This also explains why we have black keys in the first place instead of just making all 12 notes be on white keys and putting them all in a line and naming them A - L or numbering them 1 - 12 or something like that. The black keys were originally alterations of the white keys. They only exist because playing every song in C major or A minor or one of the modes based on the white keys is boring. Some instruments don't even have sharps or flats built into them (e.g., diatonic harmonica, bagpipes), you either can't play them at all or you have to do weird things to play them.

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    Indeed—the point of using sharp or flat is to be able to distinguish different origins for the same destination. Feb 18, 2018 at 18:59
  • @LukeSawczak - there is more than one good reason for having them. See my answer here (and the comments there, particularly Dom's) which cites Tim and topomorto and also sources and elaborates on your idea.
    – Vector
    Feb 19, 2018 at 3:03
  • so that it's clear we will not be playing the D natural. What makes this any more clear than just using a single notation for the note? If my sheet says play C# then it's pretty clear that I am not to play D. I feel like I am missing something.
    – Cypher
    Feb 20, 2018 at 19:41
  • @Cypher I'm think more along the lines of key signatures. In a key signature, the message is generally something like, "all Cs are replaced by C#" or "all Ds are replaced by Db". If you sharpen all Cs, then generally there will be no C naturals and you are saying nothing about whether there will be any D naturals or not. And vice-versa with Db. Feb 20, 2018 at 19:46

Simplistically speaking, the concepts that the Western music notation system is based around include the following ideas:

  • There is an underlying 12-note-per-octave set of notes - the chromatic scale - from which notes will be chosen to make a diatonic scale with 7 notes in the octave.
  • Any given piece or section of music will be chiefly played using one of these diatonic scales. Because of this, there's an assumption that we need to notate 7 distinct notes.
  • We want to be able to assign each of these 7 notes a different note name (A, B, C, D, E, F, G)
  • Each horizontal position on the musical stave corresponds 1:1 to a particular note letter name.

Flats and sharps are necessary to allow every version of the diatonic scale to start at any point on the chromatic scale without repeating a note letter name, or assigning different notes in our chosen diatonic scale to the same line on the musical stave.

you might question whether some of the assumptions in the western music system are actually particularly helpful in some situations, and indeed, people do invent and use alternative notation systems.

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    you might question whether some of the assumptions in the western music system are actually particularly helpful in some situations A base 7 numerical system is extremely awkward to work with, but that's what our system uses... | Slight adjustment: alternative notation systems - not just alternative notation - alternative systems of music entirely that don't use our 7 notes, our method of calculating of intervals, etc etc - all of which are counterintuitive and persist mostly due to inertia: To change, we'd have to rip up all our books and scores and modify some of our instruments.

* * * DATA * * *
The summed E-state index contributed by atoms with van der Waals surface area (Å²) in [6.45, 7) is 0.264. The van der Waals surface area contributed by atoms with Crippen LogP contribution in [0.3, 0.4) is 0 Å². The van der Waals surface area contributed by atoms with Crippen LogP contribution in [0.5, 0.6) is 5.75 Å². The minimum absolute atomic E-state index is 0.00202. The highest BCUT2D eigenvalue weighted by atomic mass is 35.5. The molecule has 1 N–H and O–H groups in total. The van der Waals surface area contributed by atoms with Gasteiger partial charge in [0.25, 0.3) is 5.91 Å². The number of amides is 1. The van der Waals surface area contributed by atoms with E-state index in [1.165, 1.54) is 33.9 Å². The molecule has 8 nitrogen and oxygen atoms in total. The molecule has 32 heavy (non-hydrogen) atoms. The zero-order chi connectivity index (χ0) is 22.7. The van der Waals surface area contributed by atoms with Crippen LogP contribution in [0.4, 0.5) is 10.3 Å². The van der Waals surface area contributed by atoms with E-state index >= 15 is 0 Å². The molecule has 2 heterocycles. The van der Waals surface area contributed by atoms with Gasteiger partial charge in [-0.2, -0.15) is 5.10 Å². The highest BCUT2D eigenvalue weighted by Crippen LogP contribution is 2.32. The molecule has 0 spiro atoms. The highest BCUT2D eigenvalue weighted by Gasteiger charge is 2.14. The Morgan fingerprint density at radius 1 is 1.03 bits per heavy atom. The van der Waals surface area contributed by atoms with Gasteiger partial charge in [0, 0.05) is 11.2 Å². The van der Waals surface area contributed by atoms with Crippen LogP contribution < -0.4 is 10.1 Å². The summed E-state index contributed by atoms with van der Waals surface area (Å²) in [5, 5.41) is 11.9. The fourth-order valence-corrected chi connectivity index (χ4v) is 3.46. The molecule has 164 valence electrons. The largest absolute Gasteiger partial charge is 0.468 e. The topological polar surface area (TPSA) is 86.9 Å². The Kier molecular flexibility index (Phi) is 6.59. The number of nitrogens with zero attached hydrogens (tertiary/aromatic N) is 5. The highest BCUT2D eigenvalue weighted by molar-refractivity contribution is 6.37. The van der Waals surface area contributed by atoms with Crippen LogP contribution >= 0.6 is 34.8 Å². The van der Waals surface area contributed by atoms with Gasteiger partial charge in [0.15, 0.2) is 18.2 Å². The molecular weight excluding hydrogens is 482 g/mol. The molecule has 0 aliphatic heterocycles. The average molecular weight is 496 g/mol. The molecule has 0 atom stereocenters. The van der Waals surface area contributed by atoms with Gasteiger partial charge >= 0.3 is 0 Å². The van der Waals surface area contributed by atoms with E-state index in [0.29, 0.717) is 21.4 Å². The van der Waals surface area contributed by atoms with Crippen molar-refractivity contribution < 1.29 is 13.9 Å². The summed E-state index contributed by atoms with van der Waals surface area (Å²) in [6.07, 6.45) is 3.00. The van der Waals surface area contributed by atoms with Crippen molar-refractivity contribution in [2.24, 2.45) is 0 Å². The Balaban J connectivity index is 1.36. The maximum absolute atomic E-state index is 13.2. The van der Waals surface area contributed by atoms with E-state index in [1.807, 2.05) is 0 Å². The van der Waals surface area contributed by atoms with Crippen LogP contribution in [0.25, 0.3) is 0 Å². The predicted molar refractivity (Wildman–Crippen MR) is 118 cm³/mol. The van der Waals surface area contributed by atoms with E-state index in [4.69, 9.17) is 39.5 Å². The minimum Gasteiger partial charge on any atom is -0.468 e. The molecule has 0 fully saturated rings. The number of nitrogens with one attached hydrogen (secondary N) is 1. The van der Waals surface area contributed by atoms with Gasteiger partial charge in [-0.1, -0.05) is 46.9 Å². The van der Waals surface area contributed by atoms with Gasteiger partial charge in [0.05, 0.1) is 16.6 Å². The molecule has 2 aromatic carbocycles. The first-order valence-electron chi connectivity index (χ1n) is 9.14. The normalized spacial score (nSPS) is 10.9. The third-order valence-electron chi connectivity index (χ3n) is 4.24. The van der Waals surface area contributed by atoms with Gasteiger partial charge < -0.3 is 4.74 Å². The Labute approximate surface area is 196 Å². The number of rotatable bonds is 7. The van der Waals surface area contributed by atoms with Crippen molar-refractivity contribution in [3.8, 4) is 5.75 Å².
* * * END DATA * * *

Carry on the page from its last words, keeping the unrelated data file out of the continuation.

– Vector
    Feb 19, 2018 at 0:19

@Tim and @topomorto focus on a very important reason for using sharps and flats: They are necessary for building/spelling scales correctly in all keys. But we also have this:

Bert Ligon - Jazz Theory Resources, Volume One, Chapter 1

(Emphasis mine)

Altered notes want to continue in the direction in which they have been altered. Sharps indicate a raised note and the direction it wants to resolve. Flats indicate a lowered note and the direction it wants to resolve.

Accidentals when written correctly, make lines easier to read. The note about C is not always C#. It may be Db under certain circumstances.

If a line moves up from C to D through a chromatic note, that note is C#, indicating the alteration and the direction of the resolution. If a line moves down from D to C through a chromatic note, that would be Db, indicating the alteration and the direction of the resolution.

(He explains in a different place - could not find the exact spot right now - that the exception is when we want to spell out a scale. For example, if we want to spell out the Eb Major scale, we write:
Eb-F-G-Ab-Bb-C-D with flats, even though we are moving upwards in terms of pitch.)

Aside from allowing us to represent scales correctly, when used properly sharps and flats will give us the most accurate representation of the music being notated.

  • Don't understand this viewpoint at all, sorry.
    – Tim
    Feb 18, 2018 at 21:18
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    In certain contexts this is true especially in chromatizim , but spelling makes a big difference. Knowing something is a 3rd vs a 4th vs a 2nd is a big help in notion it helps us recognize patters. If it was only to show directions keys with many sharps or flats would constantly have to change what they use to comply with these ideas.